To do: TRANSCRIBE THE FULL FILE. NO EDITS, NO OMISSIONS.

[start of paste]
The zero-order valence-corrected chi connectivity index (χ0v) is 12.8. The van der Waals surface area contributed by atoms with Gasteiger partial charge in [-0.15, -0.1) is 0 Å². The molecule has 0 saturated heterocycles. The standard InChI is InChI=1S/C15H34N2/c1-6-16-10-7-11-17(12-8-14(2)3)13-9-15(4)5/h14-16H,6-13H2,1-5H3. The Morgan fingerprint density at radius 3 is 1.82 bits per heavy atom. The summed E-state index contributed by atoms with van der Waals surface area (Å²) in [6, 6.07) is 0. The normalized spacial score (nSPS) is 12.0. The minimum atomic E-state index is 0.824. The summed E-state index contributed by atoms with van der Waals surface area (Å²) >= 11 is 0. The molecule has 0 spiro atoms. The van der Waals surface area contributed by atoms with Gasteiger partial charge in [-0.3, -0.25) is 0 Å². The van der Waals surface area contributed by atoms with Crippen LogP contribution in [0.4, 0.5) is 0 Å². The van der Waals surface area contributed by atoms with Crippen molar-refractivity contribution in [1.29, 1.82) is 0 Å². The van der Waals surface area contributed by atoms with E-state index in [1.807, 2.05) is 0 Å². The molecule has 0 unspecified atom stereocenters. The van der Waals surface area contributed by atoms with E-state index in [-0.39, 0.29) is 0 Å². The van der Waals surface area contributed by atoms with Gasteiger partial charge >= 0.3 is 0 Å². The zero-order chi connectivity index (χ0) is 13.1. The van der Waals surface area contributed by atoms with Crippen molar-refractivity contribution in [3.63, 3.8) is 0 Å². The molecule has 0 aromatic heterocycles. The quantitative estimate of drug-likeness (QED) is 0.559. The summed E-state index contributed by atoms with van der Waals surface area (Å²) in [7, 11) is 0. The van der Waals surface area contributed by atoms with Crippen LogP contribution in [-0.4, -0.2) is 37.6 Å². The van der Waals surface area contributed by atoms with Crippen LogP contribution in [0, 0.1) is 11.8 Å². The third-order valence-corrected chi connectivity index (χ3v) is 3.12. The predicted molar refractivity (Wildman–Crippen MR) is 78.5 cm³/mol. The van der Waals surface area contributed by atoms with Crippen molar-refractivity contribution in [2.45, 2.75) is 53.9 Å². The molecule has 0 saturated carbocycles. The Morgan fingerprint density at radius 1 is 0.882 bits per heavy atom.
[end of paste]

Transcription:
The zero-order valence-corrected chi connectivity index (χ0v) is 12.8. The van der Waals surface area contributed by atoms with Gasteiger partial charge in [-0.15, -0.1) is 0 Å². The molecule has 0 saturated heterocycles. The standard InChI is InChI=1S/C15H34N2/c1-6-16-10-7-11-17(12-8-14(2)3)13-9-15(4)5/h14-16H,6-13H2,1-5H3. The Morgan fingerprint density at radius 3 is 1.82 bits per heavy atom. The summed E-state index contributed by atoms with van der Waals surface area (Å²) in [6, 6.07) is 0. The normalized spacial score (nSPS) is 12.0. The minimum atomic E-state index is 0.824. The summed E-state index contributed by atoms with van der Waals surface area (Å²) >= 11 is 0. The molecule has 0 spiro atoms. The van der Waals surface area contributed by atoms with Gasteiger partial charge in [-0.3, -0.25) is 0 Å². The van der Waals surface area contributed by atoms with Crippen LogP contribution in [0.4, 0.5) is 0 Å². The van der Waals surface area contributed by atoms with Crippen molar-refractivity contribution in [1.29, 1.82) is 0 Å². The van der Waals surface area contributed by atoms with E-state index in [1.807, 2.05) is 0 Å². The molecule has 0 unspecified atom stereocenters. The van der Waals surface area contributed by atoms with E-state index in [-0.39, 0.29) is 0 Å². The van der Waals surface area contributed by atoms with Gasteiger partial charge >= 0.3 is 0 Å². The zero-order chi connectivity index (χ0) is 13.1. The van der Waals surface area contributed by atoms with Crippen molar-refractivity contribution in [3.63, 3.8) is 0 Å². The molecule has 0 aromatic heterocycles. The quantitative estimate of drug-likeness (QED) is 0.559. The summed E-state index contributed by atoms with van der Waals surface area (Å²) in [7, 11) is 0. The van der Waals surface area contributed by atoms with Crippen LogP contribution in [-0.4, -0.2) is 37.6 Å². The van der Waals surface area contributed by atoms with Crippen LogP contribution in [0, 0.1) is 11.8 Å². The third-order valence-corrected chi connectivity index (χ3v) is 3.12. The predicted molar refractivity (Wildman–Crippen MR) is 78.5 cm³/mol. The van der Waals surface area contributed by atoms with Crippen molar-refractivity contribution in [2.45, 2.75) is 53.9 Å². The molecule has 0 saturated carbocycles. The Morgan fingerprint density at radius 1 is 0.882 bits per heavy atom.